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Google's text messaging strategy: try everything

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Sundar Pichai at Code Conference 2016 Asa Mathat / Recode

In messaging, Google has very long race ahead of it, and in many ways it's already been lapped by multiple competitors. But when you make the dominant mobile operating system on the planet, dropping out of the race isn't really an option.

Instead, Google is just betting on as many horses as it can and doing its best to whip them into catching up. Google has so many messaging strategies because it doesn't have an option that's an easy win: there's a next-gen SMS standard, its own messaging app, and a (somewhat plaintive and naive) hope that it could convince other companies to agree to interoperation.

So it wasn't a surprise to see that, at the end of a wide-ranging interview with Google CEO Sundar Pichai by our own Walt Mossberg at Code 2016, messaging came up. And here's what we learned: if you were hoping that Google was going to swoop in and keep you from having eight different messaging apps scurried away in a folder, you should probably stop.

Answering a question from Backchannel's Steven Levy, Pichai started by referencing RCS, which stands for "Rich Communication Services." It's basically a next-generation SMS, adding features that the texting platform sorely needs and has sorely needed basically since its inception. But the thing about RCS is that, like SMS, it's a standard designed by and for carriers. That's meant that it has had a long, winding, and fraught road to launching — and even if it finally starts to see wide adoption there's no guarantee the carriers won't muck it up with high prices or competing, incompatible features.

Nevertheless, Pichai said more clearly than I've heard before that Google intends to build RCS directly into Android and has been working with carriers to make it happen. And, not coincidentally, Google also bought a company, Jibe, which has allowed it to offer services that let corporations build RCS messaging systems. In fact, if the company can successfully integrate RCS into Android and get it rapidly deployed on those phones, it could serve as a way to prevent fragmentation in RCS.

In other words, when Pichai says "we're working with carriers to evolve the platform so we have an interoperable messaging standard," what may actually happen is that Google will simply be creating that standard by dint of the massive number of Android phones it sells.

That's all great, but if you haven't gathered, most people outside carrier boardrooms haven't exactly been waiting with bated breath for a next-generation multimedia SMS protocol. Instead, they've just been using the apps that are already serving that purpose: WhatsApp, Facebook Messenger, Telegram, and soon: Google's new Allo messaging app.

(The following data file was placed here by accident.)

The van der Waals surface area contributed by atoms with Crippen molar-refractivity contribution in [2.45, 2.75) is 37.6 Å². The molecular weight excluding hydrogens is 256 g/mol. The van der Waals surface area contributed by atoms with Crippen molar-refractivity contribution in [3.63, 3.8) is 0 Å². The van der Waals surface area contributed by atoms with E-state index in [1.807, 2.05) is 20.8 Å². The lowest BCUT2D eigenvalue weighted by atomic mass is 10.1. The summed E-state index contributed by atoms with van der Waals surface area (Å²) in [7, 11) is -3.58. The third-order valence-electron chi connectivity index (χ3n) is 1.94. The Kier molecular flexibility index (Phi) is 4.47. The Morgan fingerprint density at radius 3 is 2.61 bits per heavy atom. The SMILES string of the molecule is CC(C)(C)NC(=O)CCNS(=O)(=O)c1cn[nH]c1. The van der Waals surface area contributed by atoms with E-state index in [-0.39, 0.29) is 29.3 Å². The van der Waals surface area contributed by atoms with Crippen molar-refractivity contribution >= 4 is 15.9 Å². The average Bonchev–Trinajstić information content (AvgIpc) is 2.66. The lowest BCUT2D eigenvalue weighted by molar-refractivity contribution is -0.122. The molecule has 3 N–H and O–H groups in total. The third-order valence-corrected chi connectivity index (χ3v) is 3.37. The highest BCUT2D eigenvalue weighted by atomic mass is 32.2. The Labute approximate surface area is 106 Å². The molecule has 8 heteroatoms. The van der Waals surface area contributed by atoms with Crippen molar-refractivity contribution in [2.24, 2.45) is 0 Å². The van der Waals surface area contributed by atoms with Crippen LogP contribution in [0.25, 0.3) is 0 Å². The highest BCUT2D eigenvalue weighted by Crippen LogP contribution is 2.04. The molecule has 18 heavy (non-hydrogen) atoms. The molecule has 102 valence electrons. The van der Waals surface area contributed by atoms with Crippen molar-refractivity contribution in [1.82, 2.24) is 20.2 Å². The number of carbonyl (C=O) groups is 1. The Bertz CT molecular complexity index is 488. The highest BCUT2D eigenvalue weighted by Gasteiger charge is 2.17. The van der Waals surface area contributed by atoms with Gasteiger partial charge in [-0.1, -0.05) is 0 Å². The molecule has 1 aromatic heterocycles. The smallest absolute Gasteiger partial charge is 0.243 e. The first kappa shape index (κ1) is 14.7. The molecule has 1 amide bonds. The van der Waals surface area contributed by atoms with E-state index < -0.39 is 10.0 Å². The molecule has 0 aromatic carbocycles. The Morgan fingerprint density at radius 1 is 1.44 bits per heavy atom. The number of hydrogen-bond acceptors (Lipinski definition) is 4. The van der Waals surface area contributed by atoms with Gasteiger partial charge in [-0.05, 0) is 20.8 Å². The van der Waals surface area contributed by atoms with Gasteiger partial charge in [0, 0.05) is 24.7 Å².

Pichai was careful in "distinguishing what we build as a Google service and what we build into the Android platform." And so RCS is there as a more level playing field, built into Android. Google feels like it can't pull an iMessage and build its own proprietary service directly on top of Android. Instead, it's trying again with a new messaging app.

Although Allo is not (yet?) slated to replace Hangouts, it does seem like Pichai fully understands that it's going to be a tough fight to pull users away from those other services. Perhaps the Google Assistant will be compelling enough to draw users away, but — to borrow a phrase that Google tends to repeat lately — "it's early days" in the bot and assistant space and we don't know yet how badly consumers will want that in their texting app.

The dream of every consumer is to have all those messaging apps just work together somehow, so you can just pick the one you want to use but it can communicate with any of them on a level playing field. Pichai shares that hope, saying today that "I would love to see messaging services be more interoperable."

"Hopefully we as an industry head in that direction," he continued. But asking for interoperability is the thing that the second (or third or fourth) place tech companies always do. So when Pichai admitted that "maybe I'm making an ask here," it seems highly unlikely that it's an ask that either Apple or Facebook will take up.

"To the extent the big companies can work together, I think it's good for everyone." Everyone, that is, except the wildly successful messaging apps that have a billion-plus users.

So Google has three different ways it's trying to get back into the messaging race. And again, it is very far behind. But when you're behind in a race you can't drop out of, there's really only one thing you can do: just keep running.


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